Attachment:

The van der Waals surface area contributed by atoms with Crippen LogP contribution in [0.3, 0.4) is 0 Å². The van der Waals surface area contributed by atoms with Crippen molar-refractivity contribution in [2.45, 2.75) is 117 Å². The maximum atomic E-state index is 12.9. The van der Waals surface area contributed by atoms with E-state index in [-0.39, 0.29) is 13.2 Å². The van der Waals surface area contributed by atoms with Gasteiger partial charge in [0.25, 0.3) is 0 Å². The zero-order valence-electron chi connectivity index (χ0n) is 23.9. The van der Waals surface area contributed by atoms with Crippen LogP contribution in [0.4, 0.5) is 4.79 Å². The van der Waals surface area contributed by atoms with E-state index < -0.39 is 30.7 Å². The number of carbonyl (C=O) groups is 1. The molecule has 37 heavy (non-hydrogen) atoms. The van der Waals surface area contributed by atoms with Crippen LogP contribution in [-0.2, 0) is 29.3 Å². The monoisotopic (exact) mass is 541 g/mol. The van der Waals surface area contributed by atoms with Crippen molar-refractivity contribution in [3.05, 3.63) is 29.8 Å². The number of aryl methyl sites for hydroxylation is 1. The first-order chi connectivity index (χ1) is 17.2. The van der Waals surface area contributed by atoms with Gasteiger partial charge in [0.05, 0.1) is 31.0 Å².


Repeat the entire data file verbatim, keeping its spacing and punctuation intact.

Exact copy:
The van der Waals surface area contributed by atoms with Crippen LogP contribution in [0.3, 0.4) is 0 Å². The van der Waals surface area contributed by atoms with Crippen molar-refractivity contribution in [2.45, 2.75) is 117 Å². The maximum atomic E-state index is 12.9. The van der Waals surface area contributed by atoms with E-state index in [-0.39, 0.29) is 13.2 Å². The van der Waals surface area contributed by atoms with Gasteiger partial charge in [0.25, 0.3) is 0 Å². The zero-order valence-electron chi connectivity index (χ0n) is 23.9. The van der Waals surface area contributed by atoms with Crippen LogP contribution in [0.4, 0.5) is 4.79 Å². The van der Waals surface area contributed by atoms with E-state index < -0.39 is 30.7 Å². The number of carbonyl (C=O) groups is 1. The molecule has 37 heavy (non-hydrogen) atoms. The van der Waals surface area contributed by atoms with Crippen LogP contribution in [-0.2, 0) is 29.3 Å². The monoisotopic (exact) mass is 541 g/mol. The van der Waals surface area contributed by atoms with Crippen molar-refractivity contribution in [3.05, 3.63) is 29.8 Å². The number of aryl methyl sites for hydroxylation is 1. The first-order chi connectivity index (χ1) is 17.2. The van der Waals surface area contributed by atoms with Gasteiger partial charge in [0.05, 0.1) is 31.0 Å².